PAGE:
Nancy Grossman: Guns in home do not mean safety increased
To the editor:
Dr. Jay Fleitman wrote in a recent column about his choice to purchase a firearm to “protect” his family in the event of a home invasion.
Unfortunately, many of us, even doctor-scientists such as Dr. Fleitman, make safety-related choices based on emotion, while failing to actually examine the scientific evidence. As in all things, simply feeling safer does not necessarily mean we are safer.
During an assault, those who possess a firearm at the time of the assault are four-and-a-half times more likely to be shot in the assault than an unarmed person. In other words, attempting to “protect” one’s family by confronting that burglar has a higher likelihood of ending badly than, say, calling 911 and staying out of the way.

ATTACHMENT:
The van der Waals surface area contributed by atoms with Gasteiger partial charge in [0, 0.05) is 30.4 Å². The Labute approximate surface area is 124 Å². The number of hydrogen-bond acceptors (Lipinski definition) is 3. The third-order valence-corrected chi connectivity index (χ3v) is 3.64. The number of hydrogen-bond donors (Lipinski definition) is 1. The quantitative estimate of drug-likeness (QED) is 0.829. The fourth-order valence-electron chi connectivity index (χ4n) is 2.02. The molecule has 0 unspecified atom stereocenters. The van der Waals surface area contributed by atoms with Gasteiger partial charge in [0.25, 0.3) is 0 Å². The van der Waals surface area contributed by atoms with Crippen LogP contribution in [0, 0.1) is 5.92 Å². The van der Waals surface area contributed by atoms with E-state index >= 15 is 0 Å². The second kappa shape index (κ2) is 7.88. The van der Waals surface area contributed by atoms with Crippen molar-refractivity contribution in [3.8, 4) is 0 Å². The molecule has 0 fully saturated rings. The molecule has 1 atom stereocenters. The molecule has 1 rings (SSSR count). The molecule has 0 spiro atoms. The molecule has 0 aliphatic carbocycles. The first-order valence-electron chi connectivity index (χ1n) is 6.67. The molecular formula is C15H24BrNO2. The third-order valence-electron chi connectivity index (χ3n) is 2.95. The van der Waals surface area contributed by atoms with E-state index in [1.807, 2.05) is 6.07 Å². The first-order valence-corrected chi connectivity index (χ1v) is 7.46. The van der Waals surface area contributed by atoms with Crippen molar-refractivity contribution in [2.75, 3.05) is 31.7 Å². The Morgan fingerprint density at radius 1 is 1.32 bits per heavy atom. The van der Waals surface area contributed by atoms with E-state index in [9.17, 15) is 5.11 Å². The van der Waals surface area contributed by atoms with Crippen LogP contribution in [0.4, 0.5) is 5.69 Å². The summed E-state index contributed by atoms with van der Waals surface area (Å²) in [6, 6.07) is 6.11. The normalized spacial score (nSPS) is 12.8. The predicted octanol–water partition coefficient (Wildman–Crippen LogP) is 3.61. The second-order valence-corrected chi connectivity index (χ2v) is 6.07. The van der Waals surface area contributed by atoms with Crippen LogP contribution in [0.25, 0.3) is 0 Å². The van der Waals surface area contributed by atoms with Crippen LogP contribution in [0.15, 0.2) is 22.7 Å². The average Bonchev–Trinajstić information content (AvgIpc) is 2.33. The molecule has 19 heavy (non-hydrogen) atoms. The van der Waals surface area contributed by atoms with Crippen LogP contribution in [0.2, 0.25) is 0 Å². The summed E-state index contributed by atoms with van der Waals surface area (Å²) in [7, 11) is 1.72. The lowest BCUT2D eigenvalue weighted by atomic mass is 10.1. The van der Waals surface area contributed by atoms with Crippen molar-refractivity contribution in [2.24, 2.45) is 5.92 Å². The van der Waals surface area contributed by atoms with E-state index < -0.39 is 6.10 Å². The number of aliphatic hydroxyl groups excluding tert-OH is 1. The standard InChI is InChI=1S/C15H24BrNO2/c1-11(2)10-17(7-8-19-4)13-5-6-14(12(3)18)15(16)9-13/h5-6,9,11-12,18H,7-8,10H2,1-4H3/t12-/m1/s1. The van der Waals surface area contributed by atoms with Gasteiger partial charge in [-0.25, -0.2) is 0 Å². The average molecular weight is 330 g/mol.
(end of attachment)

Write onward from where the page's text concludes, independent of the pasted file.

Like childhood abduction, which is carried out overwhelmingly by someone who is known to the victim, burglaries that involve violence are most often committed by family members or acquaintances of the victim, rather than a stranger.
Although feared, burglary-related homicides by strangers are actually quite rare.
In addition, simply having a gun in the home is associated with a greatly increased risk of firearm-related homicide, suicide and accidental shootings in the home.
The American Academy of Pediatrics has recommended that doctors urge parents to remove all guns from their homes and cite this statistic, “guns kept in the home are 43 times more likely to be used to kill someone known to the family than to be used to kill in self-defense.” Forty-three times more likely.
There are valid reasons to keep a firearm — hunting or target-shooting, for instance — but all indications point to family members being less rather than more safe when guns are kept in the home.